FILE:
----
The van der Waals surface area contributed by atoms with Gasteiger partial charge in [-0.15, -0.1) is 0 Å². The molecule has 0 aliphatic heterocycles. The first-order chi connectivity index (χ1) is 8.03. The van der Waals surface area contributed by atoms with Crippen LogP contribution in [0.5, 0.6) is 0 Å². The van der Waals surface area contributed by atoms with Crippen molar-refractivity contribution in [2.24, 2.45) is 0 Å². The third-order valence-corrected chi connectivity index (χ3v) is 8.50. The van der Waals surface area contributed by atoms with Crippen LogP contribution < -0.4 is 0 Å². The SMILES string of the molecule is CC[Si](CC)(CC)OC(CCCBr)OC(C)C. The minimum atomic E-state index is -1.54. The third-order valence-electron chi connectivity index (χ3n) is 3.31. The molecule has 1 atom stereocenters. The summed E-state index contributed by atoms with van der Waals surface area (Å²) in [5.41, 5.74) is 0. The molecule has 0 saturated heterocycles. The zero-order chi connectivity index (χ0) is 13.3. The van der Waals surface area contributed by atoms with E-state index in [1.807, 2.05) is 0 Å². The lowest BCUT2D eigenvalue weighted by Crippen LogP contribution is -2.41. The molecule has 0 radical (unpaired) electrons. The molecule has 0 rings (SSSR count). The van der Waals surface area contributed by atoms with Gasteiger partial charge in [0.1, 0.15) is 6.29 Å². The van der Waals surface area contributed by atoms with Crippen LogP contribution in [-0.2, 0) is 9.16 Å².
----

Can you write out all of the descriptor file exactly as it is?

The van der Waals surface area contributed by atoms with Gasteiger partial charge in [-0.15, -0.1) is 0 Å². The molecule has 0 aliphatic heterocycles. The first-order chi connectivity index (χ1) is 8.03. The van der Waals surface area contributed by atoms with Crippen LogP contribution in [0.5, 0.6) is 0 Å². The van der Waals surface area contributed by atoms with Crippen molar-refractivity contribution in [2.24, 2.45) is 0 Å². The third-order valence-corrected chi connectivity index (χ3v) is 8.50. The van der Waals surface area contributed by atoms with Crippen LogP contribution < -0.4 is 0 Å². The SMILES string of the molecule is CC[Si](CC)(CC)OC(CCCBr)OC(C)C. The minimum atomic E-state index is -1.54. The third-order valence-electron chi connectivity index (χ3n) is 3.31. The molecule has 1 atom stereocenters. The summed E-state index contributed by atoms with van der Waals surface area (Å²) in [5.41, 5.74) is 0. The molecule has 0 saturated heterocycles. The zero-order chi connectivity index (χ0) is 13.3. The van der Waals surface area contributed by atoms with E-state index in [1.807, 2.05) is 0 Å². The lowest BCUT2D eigenvalue weighted by Crippen LogP contribution is -2.41. The molecule has 0 radical (unpaired) electrons. The molecule has 0 rings (SSSR count). The van der Waals surface area contributed by atoms with Gasteiger partial charge in [0.1, 0.15) is 6.29 Å². The van der Waals surface area contributed by atoms with Crippen LogP contribution in [-0.2, 0) is 9.16 Å².